The size of the shows has quadrupled over the years. In 1995, an average of 40 to 50 hot rods competed each month. In 1996, the average rose to 50 to 60. In 1997 and 1998, it was 100 and 125 respectively. Then, Dennis said, "in 1999, something happened; I guess we were discovered. Maybe the web site really began doing its job, or the reputation for being one of the best Graffiti Nite shows here in the area took effect. At the opening Nite in May, we broke the 200-rod barrier."
While Dennis knows how many competitors attend each show, it is impossible for him to estimate how many spectators visit because, he said, "from day one we vowed never to charge for spectators, and to never charge a participant. We didn't start the show as a money-making venture."
But Rock N Rod Nites is not just a free, family-oriented good time, it also raises money for a good cause. Instead of charging the participants and spectators, Dennis, Delton and Pam Taylor (Delton's wife and Dennis' sister), recruit show sponsors. They then give the money paid by the sponsors and raised by the raffle and T-shirt sales at the shows, to the Watsonville Police Department Drug Awareness Resistance Education (D.A.R.E.) Program. During the past 4 years Rock N Rod Nites has raised more than $20,000 for D.A.R.E.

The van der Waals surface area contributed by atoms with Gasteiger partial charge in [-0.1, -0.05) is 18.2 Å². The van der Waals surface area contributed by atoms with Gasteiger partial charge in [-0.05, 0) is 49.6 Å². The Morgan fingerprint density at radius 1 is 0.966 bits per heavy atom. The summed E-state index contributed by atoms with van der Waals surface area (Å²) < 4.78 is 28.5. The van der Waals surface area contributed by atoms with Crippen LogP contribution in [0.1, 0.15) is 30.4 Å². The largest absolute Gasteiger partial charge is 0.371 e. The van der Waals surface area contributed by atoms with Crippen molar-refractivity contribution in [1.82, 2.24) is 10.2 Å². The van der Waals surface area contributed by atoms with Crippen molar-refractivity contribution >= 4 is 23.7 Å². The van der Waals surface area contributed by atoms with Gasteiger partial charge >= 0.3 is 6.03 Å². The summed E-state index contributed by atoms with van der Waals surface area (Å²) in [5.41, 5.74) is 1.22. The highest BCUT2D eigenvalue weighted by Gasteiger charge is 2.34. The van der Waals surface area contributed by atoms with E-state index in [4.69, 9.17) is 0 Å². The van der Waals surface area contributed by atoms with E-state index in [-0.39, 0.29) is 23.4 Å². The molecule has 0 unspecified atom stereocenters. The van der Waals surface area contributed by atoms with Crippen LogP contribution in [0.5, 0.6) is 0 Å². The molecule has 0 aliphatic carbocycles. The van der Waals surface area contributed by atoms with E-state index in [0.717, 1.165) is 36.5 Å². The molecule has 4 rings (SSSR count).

"It's a winning combination when the kids win with D.A.R.E., the rodders win with a show, and the community wins because it's a safe family atmosphere that everyone can enjoy," Dennis said. In 1999, 14 area businesses paid $500 each to be a Rock N Rod Nites sponsor. In return for their contributions to D.A.R.E., the companies' names were mentioned in the advertisements for the shows, and their logos were placed on the show T-shirts and banner.
One reason Rock N Rod Nites has been able to give so much money to D.A.R.E. is its low overhead costs. The shows are staffed entirely by volunteers, and the Watsonville Square Shopping Center and the Watsonville Square Merchants Association have always paid for the advertisements. Unfortunately, ownership of the Watsonville Square Shopping Center recently changed, and the new owners are not willing to pay for the ads. Dennis is afraid that this will result in fewer advertisements, or in money being diverted away from D.A.R.E. to pay for the ads. He is hoping someone else will step in and help.